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Take the Grandchildren on a Bahamas Family Vacation

Beaches are Pristine, But Amenities May Be Limited


Bahamas Family Vacation

Your grandchildren will love Bahamas beaches.

Photo © Susan Adcox

If you are a beach lover, you’ve probably dreamed of visiting the Bahamas. If you never made it to the pristine sands and teeming reefs of this archipelago, it’s not too late. If you’re a grandparent, consider a Bahamas family vacation. Visiting Atlantis or one of the other big-name resorts can be a trouble-free but pricey vacation. Designing your own trip, perhaps to one of the Out Islands, is a more complicated but usually more economical way to go. In the Bahamas, you'll face the usual challenges of a beach vacation, with a few extras thrown in.

General Information About a Bahamas Family Vacation

You are visiting a foreign country, so you will need to be armed with some basic information:

  • Be prepared with travel documents. Passports are necessary for travel to the Bahamas.
  • English is spoken in the Bahamas, although with varying accents.
  • Bahamian money is tied to U.S. currency, so that a Bahamian dollar is the same value as an American dollar. American currency is readily accepted on the islands.
  • Electricity is AC 120 volts, 60 cycles, so American appliances are compatible.
  • There is no sales tax in the Bahamas, although hotel rooms are taxed, and there is a departure tax.
  • Cars travel on the left side of the road. If you plan to rent a car and you’re from a right-driving country, you’ll have some adjusting to do. Some people adjust easily, and some have difficulty.
  • Hurricanes do occasionally strike the Bahamas, but less often than they hit the U.S. mainland.
  • High season is from December to April.
  • It is hot in the summertime. Unless you have a great tolerance for heat, you’ll want air-conditioned accommodations. You’ll also want to take full advantage of the trade winds. Look for accommodations that are on slightly higher ground and that are on the windy side, usually the east.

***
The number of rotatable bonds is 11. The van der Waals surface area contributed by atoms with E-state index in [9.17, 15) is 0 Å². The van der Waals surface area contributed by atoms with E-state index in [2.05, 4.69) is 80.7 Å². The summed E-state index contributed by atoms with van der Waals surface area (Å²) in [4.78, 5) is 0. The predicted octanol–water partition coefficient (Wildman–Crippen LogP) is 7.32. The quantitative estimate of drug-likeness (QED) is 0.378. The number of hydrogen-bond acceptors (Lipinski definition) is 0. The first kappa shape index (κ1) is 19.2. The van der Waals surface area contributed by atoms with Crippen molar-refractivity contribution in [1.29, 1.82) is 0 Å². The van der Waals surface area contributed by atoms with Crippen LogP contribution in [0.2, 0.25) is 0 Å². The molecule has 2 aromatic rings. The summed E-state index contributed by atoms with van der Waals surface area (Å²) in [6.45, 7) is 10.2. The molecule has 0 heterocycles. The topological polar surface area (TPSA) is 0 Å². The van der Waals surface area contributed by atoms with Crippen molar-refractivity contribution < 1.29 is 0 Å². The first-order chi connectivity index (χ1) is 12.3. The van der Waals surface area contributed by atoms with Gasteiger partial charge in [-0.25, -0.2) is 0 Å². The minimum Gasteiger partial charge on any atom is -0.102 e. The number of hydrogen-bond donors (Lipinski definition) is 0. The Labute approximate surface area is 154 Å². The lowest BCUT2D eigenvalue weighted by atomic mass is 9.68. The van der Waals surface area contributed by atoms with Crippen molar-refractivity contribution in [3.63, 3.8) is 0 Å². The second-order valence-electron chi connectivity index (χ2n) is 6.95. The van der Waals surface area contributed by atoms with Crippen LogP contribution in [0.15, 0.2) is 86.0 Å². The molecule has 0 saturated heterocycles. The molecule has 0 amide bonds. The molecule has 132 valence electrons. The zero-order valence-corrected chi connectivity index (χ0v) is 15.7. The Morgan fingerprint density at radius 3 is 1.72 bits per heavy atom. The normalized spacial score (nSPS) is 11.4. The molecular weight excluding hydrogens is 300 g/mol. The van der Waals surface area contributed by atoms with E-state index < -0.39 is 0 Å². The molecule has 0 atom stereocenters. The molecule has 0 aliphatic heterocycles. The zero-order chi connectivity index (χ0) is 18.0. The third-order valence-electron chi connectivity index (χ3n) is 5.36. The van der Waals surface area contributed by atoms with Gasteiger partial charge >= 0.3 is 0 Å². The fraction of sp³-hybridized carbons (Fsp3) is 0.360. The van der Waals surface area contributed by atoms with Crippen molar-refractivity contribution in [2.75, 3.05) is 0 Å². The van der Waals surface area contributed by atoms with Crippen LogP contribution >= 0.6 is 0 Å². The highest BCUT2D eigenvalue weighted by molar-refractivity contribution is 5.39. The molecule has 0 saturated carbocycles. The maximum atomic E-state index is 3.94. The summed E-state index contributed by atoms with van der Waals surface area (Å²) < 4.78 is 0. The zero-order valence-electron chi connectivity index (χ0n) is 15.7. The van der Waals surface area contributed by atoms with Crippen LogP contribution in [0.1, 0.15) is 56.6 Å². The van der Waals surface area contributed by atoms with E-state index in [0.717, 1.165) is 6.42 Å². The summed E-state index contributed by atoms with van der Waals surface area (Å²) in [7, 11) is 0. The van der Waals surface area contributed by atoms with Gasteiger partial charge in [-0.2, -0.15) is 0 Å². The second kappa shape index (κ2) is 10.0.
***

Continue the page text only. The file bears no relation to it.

• The Internet is available in most of the Bahamas, even in some of the Out Islands. If you are staying in a hotel, you may have service in your room. You’ll need to find out if there is a wireless connection or if you’ll need to bring a phone cord and Ethernet cable. If you are in a more remote location, you may have to visit an Internet café or resort area to access the Internet. Some locations charge for service, and others offer it for free.
  • Cell phone service in the Bahamas is GSM, Global System for Mobiles. Some of the American cell phone services and all of the European use GSM. Check to see if your phone is included. If not, rent a phone that will work, ideally before you enter the Bahamas, or resign yourself to being out of touch, which is not a bad option for some, although your tween and teen grandchildren may go into serious withdrawal. Don’t use any type of pay phone without discerning prices, as some charge outrageous rates.
  • The location of the Bahamas and the difficulty of policing the scattered islands make it an attractive way station for drug smugglers. The majority of Bahamians are, however, law-abiding. You should take the normal precautions against crime, but on some of the Out Islands, for example, unlocked doors are standard, and crime is almost non-existent.